Abandoned History: The Early 2000s WiLL Project, for The Youths (Part II)

Corey Lewis
by Corey Lewis

The WiLL project was a short-lived collaborative marketing effort by several Japanese brands, intended to capture the interest and money of youthful buyers. Using emotional engineering, seven companies launched new products in the early 2000s wearing WiLL sub-branding. Included in the myriad of offerings were three different subcompact Toyotas.

And here’s the first one, the WiLL Vi.

Toyota started production on the new Vi in January 2000, just a few months after WiLL branding was unleashed upon the public. Much like the Nissan Pike cars, Toyota’s WiLL Vi was exceedingly retro, exceedingly cutesy, and was a more costly variant of a common hatchback. With no Toyota badges at all, Vi drew elements from Fifties cars like the Ford Anglia and Citroën 2CV. It was designed by a new division within Toyota: Virtual Venture Company.

The Virtual Venture Company was established in August of 1997 with a specific goal: Target youthful customers (under age 30) with products in the twenty-first century. A group of 40 younger Toyota employees would form project teams to assess the needs of younger customers. Importantly, this very organized effort would operate outside the traditional Toyota workflow. Toyota saw a need for serious internal changes to its decision-making structure if it was to remain competitive. Per Toyota, with the implementation of VVC, the company “hopes to maintain its position as a vigorous corporation into the next century.”

And what was more vigorous than the design of the WiLL Vi? The new body rode atop the existing Toyota Vitz platform (Echo to you), a new subcompact itself that went on sale for the model year 1999. Unlike the Vitz which offered a range of engines and manual or automatic transmissions, the Vi was restricted in a drive train sense. Like the Pike cars years before, all Vis used an automatic transmission (four speeds). There was a single-engine: a 1.3-liter inline-four from the middle of the Vitz range. Good engine, by the way, has won awards.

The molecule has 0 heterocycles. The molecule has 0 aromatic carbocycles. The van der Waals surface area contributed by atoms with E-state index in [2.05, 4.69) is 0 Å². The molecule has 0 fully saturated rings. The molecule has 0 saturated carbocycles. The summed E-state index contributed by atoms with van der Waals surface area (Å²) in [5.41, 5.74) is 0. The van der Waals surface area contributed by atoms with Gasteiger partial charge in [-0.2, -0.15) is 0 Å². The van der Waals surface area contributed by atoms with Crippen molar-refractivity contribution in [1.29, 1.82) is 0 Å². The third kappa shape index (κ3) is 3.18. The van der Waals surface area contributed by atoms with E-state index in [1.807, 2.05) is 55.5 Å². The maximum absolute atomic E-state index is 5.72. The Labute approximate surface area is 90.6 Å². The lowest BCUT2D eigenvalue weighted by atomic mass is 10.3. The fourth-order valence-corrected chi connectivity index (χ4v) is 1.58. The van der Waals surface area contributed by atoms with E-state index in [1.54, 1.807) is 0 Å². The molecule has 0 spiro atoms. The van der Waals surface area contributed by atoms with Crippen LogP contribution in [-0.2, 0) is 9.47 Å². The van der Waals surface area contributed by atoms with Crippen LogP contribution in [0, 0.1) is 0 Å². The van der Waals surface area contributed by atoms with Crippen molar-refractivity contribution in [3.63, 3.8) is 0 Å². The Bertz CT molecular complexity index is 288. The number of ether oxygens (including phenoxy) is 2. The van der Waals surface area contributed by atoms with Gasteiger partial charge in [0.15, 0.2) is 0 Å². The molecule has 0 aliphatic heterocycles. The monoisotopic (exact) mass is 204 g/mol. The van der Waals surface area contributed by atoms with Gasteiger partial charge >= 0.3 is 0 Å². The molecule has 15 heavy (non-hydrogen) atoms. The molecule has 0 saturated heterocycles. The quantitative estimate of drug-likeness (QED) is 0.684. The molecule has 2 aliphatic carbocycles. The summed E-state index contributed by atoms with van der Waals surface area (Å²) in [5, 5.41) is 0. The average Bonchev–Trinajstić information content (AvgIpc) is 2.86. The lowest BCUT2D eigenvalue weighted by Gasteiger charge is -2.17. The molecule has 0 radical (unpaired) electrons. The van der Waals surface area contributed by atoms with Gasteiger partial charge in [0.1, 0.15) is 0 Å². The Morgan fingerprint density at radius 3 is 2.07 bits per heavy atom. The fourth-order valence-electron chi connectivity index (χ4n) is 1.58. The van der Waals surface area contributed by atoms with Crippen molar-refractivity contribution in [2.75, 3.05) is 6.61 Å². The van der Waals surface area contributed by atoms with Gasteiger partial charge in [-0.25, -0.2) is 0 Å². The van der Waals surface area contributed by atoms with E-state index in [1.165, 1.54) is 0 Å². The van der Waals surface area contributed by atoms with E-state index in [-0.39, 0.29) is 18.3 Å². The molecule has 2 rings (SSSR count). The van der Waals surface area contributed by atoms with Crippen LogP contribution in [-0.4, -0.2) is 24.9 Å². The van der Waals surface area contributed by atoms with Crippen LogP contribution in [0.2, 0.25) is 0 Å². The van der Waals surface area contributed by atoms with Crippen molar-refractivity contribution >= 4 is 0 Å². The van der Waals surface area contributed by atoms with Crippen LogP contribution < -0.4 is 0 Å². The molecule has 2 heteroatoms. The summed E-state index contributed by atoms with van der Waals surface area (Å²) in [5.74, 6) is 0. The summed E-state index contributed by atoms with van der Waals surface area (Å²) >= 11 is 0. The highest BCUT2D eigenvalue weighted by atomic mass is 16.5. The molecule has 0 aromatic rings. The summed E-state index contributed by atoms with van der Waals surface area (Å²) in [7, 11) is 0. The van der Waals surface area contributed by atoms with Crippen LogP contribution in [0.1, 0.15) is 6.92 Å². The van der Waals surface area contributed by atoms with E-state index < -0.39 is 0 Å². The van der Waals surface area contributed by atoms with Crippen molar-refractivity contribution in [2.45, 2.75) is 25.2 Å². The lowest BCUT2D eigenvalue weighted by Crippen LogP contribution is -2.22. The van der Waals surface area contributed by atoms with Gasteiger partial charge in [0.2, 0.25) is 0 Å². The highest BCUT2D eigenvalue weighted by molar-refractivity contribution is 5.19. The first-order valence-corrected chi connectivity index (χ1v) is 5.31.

The WiLL Vi was quite a bit larger outside than the Vitz, though the two cars shared an identical wheelbase. Vi had an overall length of 148 inches, where the Vitz was 142.3″. If you’ve ever been to Japan, you’d know tiny cars are popular there for a reason, and six extra inches of length makes all the difference in parking. Unlike the Vitz, the Vi was painted only in pastel colors, with mandatory wheel covers of a sand dollar motif. Other required motifs included… bread. Exterior and interior panel details had indentations and color theming inspired by some classic French fare: the baguette.

The automatic transmissions allowed the installation of retro-friendly bench seating. Customers feeling especially flush in their youth could opt for a canvas sliding roof like an old French car. Maybe eat a baguette in there, really lean into the whole “I am a retro Frenchist” image.

VVC thought about the WiLL Vi a bit too hard and overshot with their premier product. It was also expensive: around $3,000 more than a comparable Vitz, which was less embarrassing to drive around town. The Vi sold so poorly it was almost immediately canceled; its production ran from January 2000 through December 2001. Vi was replaced by something slightly less out-there-French.

More in Part III, but you can take a look at a WiLL Vi in all its pink glory here. It sold back in April for $2,860 which was really not bad.

[Images: Toyota]

Corey Lewis
Corey Lewis

Interested in lots of cars and their various historical contexts. Started writing articles for TTAC in late 2016, when my first posts were QOTDs. From there I started a few new series like Rare Rides, Buy/Drive/Burn, Abandoned History, and most recently Rare Rides Icons. Operating from a home base in Cincinnati, Ohio, a relative auto journalist dead zone. Many of my articles are prompted by something I'll see on social media that sparks my interest and causes me to research. Finding articles and information from the early days of the internet and beyond that covers the little details lost to time: trim packages, color and wheel choices, interior fabrics. Beyond those, I'm fascinated by automotive industry experiments, both failures and successes. Lately I've taken an interest in AI, and generating "what if" type images for car models long dead. Reincarnating a modern Toyota Paseo, Lincoln Mark IX, or Isuzu Trooper through a text prompt is fun. Fun to post them on Twitter too, and watch people overreact. To that end, the social media I use most is Twitter, @CoreyLewis86. I also contribute pieces for Forbes Wheels and Forbes Home.

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